10. Promoting Infection Control and Minimizing Risk of Infection
Skin is considered the first line of defense against any foreign organism. Because of the surgical procedure, the skin is impaired causing a possible entry for the organisms and hence may cause infection.
Closely observe and instruct to report signs and symptoms of infection such as fever, sore throat, swelling, pain, and drainage
To prevent and detect as early as possible the presence of any progressing infection.
Inspect the wound for swelling, unusual drainage, odor redness, or separation of the suture lines
Wound infections are accompanied by signs of inflammation and a delay in healing.
Provide regular catheter care
To reduce the risk of infection.
Instruct on proper wound care
For first-line defense against nosocomial infections or cross-contamination.
Encourage the client to eat vitamin C-rich foods
To promote wound healing.
Emphasized the necessity of taking antibiotics as directed
To boost the immune system.
Empty and re-establish negative pressure in closed wound drains at least once per shift
The negative pressure pulls fluid from the incisional area, which facilitates healing.
11. Promoting Effective Therapeutic Management
With ongoing changes in health care, patients are expected to be co-managers of their care. They are being discharged from hospitals earlier, and are faced with increasingly complex therapeutic regimens to be handled in the home environment. Likewise, patients with chronic illness often have limited access to healthcare providers and are expected to assume responsibility for managing the nuances of their disease. Patients with sensory perception deficits, altered cognition, financial limitations, and those lacking a support system may find themselves overwhelmed and unable to follow the treatment plan. Elderly patients, who often experience most of the above problems, are especially at high risk for ineffective management of the therapeutic plan.
Assess for related factors that may negatively affect success with the following regimen
The patient’s perceived seriousness and threat of disease affect his or her compliance with the program.
Assess the patient’s confidence or her ability to perform the desired behavior
A positive conviction that one can be advised successfully executive behavior is correlated with performance and successful outcomes.
Assess the patient’s ability to learn or remember the desired health-related activity
Cognitive impairments need to be an alternative plan can be advised.
Assess the patient’s ability to perform the desired activity
Patients with limited finances may be unable to purchase special foods.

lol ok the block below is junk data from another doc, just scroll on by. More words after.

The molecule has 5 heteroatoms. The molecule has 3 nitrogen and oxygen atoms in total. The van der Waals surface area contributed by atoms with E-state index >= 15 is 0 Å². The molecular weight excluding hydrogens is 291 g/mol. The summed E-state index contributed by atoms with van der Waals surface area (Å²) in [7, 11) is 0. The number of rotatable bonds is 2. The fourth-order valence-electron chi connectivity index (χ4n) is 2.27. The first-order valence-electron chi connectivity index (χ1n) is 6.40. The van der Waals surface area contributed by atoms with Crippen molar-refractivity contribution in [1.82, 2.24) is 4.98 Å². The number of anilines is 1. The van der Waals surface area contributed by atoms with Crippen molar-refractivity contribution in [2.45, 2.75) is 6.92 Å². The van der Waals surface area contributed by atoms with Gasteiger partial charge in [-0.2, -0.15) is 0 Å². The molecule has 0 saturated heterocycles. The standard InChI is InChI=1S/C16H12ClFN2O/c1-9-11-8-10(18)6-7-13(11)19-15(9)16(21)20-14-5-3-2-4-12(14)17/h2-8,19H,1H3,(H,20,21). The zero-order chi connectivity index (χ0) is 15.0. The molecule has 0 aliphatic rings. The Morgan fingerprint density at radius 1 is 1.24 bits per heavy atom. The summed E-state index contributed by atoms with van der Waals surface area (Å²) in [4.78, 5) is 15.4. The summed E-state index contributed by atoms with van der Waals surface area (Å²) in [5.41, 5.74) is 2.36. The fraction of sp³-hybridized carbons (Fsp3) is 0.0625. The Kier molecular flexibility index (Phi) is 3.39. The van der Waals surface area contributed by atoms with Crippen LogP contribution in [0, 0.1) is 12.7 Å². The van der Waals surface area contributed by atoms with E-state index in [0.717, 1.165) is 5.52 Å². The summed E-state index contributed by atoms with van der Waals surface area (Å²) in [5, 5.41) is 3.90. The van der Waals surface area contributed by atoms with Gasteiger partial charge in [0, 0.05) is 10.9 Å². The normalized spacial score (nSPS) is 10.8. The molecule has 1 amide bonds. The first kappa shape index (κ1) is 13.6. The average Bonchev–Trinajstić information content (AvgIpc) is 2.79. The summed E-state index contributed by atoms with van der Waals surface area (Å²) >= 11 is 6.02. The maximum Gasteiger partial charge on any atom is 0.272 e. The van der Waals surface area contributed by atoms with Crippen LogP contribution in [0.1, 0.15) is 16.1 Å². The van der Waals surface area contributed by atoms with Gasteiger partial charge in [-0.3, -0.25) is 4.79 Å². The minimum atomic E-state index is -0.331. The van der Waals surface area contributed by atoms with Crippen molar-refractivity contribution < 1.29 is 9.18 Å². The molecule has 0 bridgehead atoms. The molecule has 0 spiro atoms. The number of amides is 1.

Use therapeutic communication skills
To assist the client in a problem-solving solution.
Provide positive reinforcement for efforts
To encourage the continuation of desired behaviors.
Promote client and SO participation in planning and evaluating the process
Enhances commitment to planning, and optimizing outcomes.
Assist the client to develop strategies for monitoring the therapeutic regimen
Promotes early recognition of changes, allowing a proactive response.
Identify home- and community-based nursing service
For assessment, follow-up care, and education in clients’ homes.
12. Helping Through Grieving and Providing Emotional Support
Extended, unsuccessful use of intellectual and emotional responses by which individuals, families, and communities attempt to work through the process of modifying self-concept based on the perception of loss. Dysfunctional grieving is a state in which an individual is unable or unwilling to acknowledge or mourn an actual or perceived loss. This may subsequently impair further growth, development, or functioning.
Assess the client’s ability to manage activities of daily living and the period of time since a loss has occurred
They persist and interfere with normal activities, the client may need additional assistance.
Note stage of grief is experiencing
Stages of grief may progress in a predictable manner or may be experienced in different stages.
Acknowledge the client’s sense of relief when death follows a long and debilitating course
Sadness and loss are still there, but the death may be released and the grieving process may be soother.
Meet with both members of the couple
To determine how they are dealing with the loss.
Encourage the client and SO to identify healthy coping skills they have used in the past
These can be used in the current situation to facilitate dealing with grief.
Refer to other sources as needed, counseling, psychotherapy, the significance of loss of religious references, grief support group
Depending upon the meaning of the loss, an individual may require ongoing support to work through grief.
Stay with the client and ensure privacy during emotional periods
The nurse’s presence provides support. Ensuring privacy demonstrates the client’s dignity.
Acknowledge the client’s grief and reinforce that feeling angry or sad is normal and expected
Validating the client’s feelings gives permission for him or her to experience true emotions.
Encourage sharing with those who can be empathic, such as another breast cancer survivor